Our beloved Fallout grew from the barren seeds of Wasteland, a post-apocalyptic RPG created by Interplay in 1988. But while Fallout may be the unofficial successor to the stand-alone Wasteland, an official successor is now waiting in the wings. Brian Fargo, Interplay founder and executive producer for both Fallout and Wasteland, has raised over $1 million in KickStarter funding for Wasteland 2 -- and he's bringing his old design friends along for the ride.
From the moment we first saw the Fallout MMO beginning to take shape, we thought it seemed too good to be true. But we just figured we'd get a half-baked, wasteland-wandering WoW clone out of it – not, you know, nothing. Sadly, the latter's now looking like a distinct possibility, as publisher Interplay's found itself in a bit of a pickle. And by “a bit,” we mean one of those mutant “world's biggest” tourist trap pickles that have their own giftshops in towns whose populations are halved anytime someone takes out the garbage.
Sometimes, Fallout 3 creator Bethesda does things we like – for instance, develop excellent videogames. But other times, Bethesda does things we’re not quite so gung-ho about, like attempting to halt the development of someone else’s potentially excellent videogame. With that in mind, we bet you can’t guess how we felt about the Bethesda’s lawsuit against Interplay, which aimed to nip the struggling publisher’s Fallout MMO in the bud before it’d even taken its first steps.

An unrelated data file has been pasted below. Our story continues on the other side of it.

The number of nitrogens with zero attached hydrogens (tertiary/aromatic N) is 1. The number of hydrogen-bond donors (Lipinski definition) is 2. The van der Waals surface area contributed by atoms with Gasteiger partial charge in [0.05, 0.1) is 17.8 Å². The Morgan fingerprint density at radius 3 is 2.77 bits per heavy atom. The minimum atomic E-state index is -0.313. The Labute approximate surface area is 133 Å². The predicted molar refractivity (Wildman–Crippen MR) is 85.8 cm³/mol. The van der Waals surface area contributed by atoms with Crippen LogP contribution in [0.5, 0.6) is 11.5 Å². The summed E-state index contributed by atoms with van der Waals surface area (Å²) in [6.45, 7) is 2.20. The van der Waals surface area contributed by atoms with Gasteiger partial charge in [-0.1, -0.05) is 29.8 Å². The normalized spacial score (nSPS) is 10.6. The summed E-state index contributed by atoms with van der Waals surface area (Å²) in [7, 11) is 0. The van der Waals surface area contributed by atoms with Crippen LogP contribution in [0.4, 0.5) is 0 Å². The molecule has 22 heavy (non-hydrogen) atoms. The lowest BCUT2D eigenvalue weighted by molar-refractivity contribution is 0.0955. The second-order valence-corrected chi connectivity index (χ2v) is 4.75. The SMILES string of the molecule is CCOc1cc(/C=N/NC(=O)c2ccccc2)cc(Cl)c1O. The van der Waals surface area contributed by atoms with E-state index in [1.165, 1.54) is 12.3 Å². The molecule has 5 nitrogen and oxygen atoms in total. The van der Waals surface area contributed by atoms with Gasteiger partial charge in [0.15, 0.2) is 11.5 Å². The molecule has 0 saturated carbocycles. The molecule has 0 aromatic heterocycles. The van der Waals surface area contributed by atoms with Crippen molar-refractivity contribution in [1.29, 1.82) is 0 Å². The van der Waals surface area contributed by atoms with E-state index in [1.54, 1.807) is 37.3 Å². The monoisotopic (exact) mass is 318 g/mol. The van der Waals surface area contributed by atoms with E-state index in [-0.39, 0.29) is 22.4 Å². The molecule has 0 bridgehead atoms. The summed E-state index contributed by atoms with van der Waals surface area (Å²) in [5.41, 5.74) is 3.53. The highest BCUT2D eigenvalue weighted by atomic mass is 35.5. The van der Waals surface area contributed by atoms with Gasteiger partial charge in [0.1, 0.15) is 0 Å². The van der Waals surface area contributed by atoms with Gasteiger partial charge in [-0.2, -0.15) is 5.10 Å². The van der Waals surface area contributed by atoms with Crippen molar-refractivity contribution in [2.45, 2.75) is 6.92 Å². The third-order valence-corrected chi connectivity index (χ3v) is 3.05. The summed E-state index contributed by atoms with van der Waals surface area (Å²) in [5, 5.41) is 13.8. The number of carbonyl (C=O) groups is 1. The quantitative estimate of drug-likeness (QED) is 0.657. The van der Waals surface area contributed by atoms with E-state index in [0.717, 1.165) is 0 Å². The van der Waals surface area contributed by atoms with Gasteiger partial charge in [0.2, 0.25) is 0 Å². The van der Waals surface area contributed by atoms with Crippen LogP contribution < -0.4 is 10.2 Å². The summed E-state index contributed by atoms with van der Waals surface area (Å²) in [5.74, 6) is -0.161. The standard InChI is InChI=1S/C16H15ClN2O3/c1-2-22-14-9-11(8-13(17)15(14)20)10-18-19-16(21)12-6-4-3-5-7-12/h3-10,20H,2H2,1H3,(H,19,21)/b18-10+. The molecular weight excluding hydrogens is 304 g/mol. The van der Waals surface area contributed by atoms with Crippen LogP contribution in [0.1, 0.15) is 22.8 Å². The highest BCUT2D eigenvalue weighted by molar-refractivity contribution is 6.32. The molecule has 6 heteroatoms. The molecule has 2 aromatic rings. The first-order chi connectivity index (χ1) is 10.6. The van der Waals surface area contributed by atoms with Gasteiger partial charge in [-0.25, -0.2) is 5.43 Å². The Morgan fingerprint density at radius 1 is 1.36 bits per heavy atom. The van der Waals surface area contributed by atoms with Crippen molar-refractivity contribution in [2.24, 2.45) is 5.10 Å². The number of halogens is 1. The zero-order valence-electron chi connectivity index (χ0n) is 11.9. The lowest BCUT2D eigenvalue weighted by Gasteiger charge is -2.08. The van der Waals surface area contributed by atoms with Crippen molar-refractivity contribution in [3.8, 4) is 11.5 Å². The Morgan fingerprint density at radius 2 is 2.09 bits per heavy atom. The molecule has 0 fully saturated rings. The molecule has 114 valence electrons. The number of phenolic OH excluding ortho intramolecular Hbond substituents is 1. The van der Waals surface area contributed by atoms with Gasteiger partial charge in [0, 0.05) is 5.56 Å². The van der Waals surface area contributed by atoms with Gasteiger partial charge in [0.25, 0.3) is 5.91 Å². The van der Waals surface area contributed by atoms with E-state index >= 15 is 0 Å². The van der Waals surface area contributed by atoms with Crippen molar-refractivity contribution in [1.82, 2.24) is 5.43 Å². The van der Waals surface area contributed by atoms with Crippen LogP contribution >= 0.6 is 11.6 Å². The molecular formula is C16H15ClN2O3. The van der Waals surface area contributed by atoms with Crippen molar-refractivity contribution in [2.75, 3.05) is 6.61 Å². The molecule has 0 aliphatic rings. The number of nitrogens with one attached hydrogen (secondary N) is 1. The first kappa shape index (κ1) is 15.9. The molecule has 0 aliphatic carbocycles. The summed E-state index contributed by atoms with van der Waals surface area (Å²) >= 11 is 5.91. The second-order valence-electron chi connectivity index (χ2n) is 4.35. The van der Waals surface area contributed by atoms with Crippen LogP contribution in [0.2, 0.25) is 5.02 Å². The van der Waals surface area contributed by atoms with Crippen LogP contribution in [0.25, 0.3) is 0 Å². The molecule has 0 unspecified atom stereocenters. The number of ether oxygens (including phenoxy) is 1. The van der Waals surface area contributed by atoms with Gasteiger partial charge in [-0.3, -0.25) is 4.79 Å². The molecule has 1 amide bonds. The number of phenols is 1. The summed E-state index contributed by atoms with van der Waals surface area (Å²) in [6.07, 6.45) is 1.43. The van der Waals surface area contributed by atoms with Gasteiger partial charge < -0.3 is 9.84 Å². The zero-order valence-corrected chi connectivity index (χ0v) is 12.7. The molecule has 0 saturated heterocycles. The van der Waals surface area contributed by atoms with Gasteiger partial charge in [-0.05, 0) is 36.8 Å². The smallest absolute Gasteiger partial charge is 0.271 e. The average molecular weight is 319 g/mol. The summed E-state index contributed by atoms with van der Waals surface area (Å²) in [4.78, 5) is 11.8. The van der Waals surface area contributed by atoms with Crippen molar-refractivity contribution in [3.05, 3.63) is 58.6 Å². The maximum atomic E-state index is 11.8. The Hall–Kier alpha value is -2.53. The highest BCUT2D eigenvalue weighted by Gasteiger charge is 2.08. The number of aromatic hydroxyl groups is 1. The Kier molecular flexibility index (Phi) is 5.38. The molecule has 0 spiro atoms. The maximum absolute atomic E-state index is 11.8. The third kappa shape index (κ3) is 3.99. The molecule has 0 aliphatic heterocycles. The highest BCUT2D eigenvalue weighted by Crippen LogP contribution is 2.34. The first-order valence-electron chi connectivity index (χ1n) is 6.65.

An overjoyed Interplay investor, however, recent let it slip that Bethesda had a change of heart for whatever reason, leading the publisher to drop its lawsuit altogether. Hooray!
“Bethesda dropped their appeal of the lawsuit with Interplay and a secret deal was struck (maybe they will release the terms of the deal soon, probably so). Anyways, this is awesome news for Interplay stock. The appeal by Bethesda was dropped yesterday. I'm assuming part of the deal was that Interplay drop their countersuit against Bethesda,” said the investor.
“At any rate, this will likely mean that V13 will be moving full steam ahead, terms of the new deal not yet known but the fact that the game will be made is nothing but good news for Interplay.”
Shame, though, that steam engines are still pretty darn slow. Oh well. At least we’ll have Fallout: New Vegas to keep us company while we wait.
Mark your calendars, folks, because… wait, do they even make calendars for 2012 yet? Well, regardless, that’s how long you’ll be waiting to have a go at Interplay’s already long-in-development Fallout MMO, codenamed “Project: V13.”
"Masthead's technology is impressive and perfect for our Project: V13. Its team is passionate to bring our vision and game play to the market," said Interplay Chairman and Chief Executive Officer Herve Caen. "This MMOG will have many unique features that we will disclose before launch of the public Beta in 2012."
Well, you know, take your time with that. No rush or anything.
Another day, another videogame-related legal battle. This time, it’s Bethesda that’s putting on its hockey mask and revving up the litigation machine while Interplay attempts to avoid paying an arm and a leg in return for what Bethesda calls “willful infringement.”